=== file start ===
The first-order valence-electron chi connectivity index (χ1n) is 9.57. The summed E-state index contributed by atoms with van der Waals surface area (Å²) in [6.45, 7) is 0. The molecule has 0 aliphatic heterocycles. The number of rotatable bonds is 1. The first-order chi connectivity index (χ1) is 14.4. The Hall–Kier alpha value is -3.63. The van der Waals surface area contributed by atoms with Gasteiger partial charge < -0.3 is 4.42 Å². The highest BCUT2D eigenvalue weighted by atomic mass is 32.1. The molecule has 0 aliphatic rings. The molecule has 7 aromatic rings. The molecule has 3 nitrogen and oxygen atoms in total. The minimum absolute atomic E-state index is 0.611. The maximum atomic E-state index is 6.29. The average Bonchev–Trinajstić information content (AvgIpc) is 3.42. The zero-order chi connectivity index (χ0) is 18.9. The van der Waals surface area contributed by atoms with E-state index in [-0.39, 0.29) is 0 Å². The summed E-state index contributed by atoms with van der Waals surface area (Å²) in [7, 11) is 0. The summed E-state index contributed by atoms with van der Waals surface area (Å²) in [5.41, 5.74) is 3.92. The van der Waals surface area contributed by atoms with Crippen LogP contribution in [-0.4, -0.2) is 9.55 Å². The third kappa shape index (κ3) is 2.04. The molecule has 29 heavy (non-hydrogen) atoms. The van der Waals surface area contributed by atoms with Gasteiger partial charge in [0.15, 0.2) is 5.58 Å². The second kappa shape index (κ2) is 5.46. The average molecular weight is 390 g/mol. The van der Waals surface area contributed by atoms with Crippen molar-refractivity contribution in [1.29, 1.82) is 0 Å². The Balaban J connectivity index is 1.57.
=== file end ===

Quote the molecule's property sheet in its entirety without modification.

The first-order valence-electron chi connectivity index (χ1n) is 9.57. The summed E-state index contributed by atoms with van der Waals surface area (Å²) in [6.45, 7) is 0. The molecule has 0 aliphatic heterocycles. The number of rotatable bonds is 1. The first-order chi connectivity index (χ1) is 14.4. The Hall–Kier alpha value is -3.63. The van der Waals surface area contributed by atoms with Gasteiger partial charge < -0.3 is 4.42 Å². The highest BCUT2D eigenvalue weighted by atomic mass is 32.1. The molecule has 0 aliphatic rings. The molecule has 7 aromatic rings. The molecule has 3 nitrogen and oxygen atoms in total. The minimum absolute atomic E-state index is 0.611. The maximum atomic E-state index is 6.29. The average Bonchev–Trinajstić information content (AvgIpc) is 3.42. The zero-order chi connectivity index (χ0) is 18.9. The van der Waals surface area contributed by atoms with E-state index in [-0.39, 0.29) is 0 Å². The summed E-state index contributed by atoms with van der Waals surface area (Å²) in [7, 11) is 0. The summed E-state index contributed by atoms with van der Waals surface area (Å²) in [5.41, 5.74) is 3.92. The van der Waals surface area contributed by atoms with Crippen LogP contribution in [-0.4, -0.2) is 9.55 Å². The third kappa shape index (κ3) is 2.04. The molecule has 29 heavy (non-hydrogen) atoms. The van der Waals surface area contributed by atoms with Gasteiger partial charge in [0.15, 0.2) is 5.58 Å². The second kappa shape index (κ2) is 5.46. The average molecular weight is 390 g/mol. The van der Waals surface area contributed by atoms with Crippen molar-refractivity contribution in [1.29, 1.82) is 0 Å². The Balaban J connectivity index is 1.57.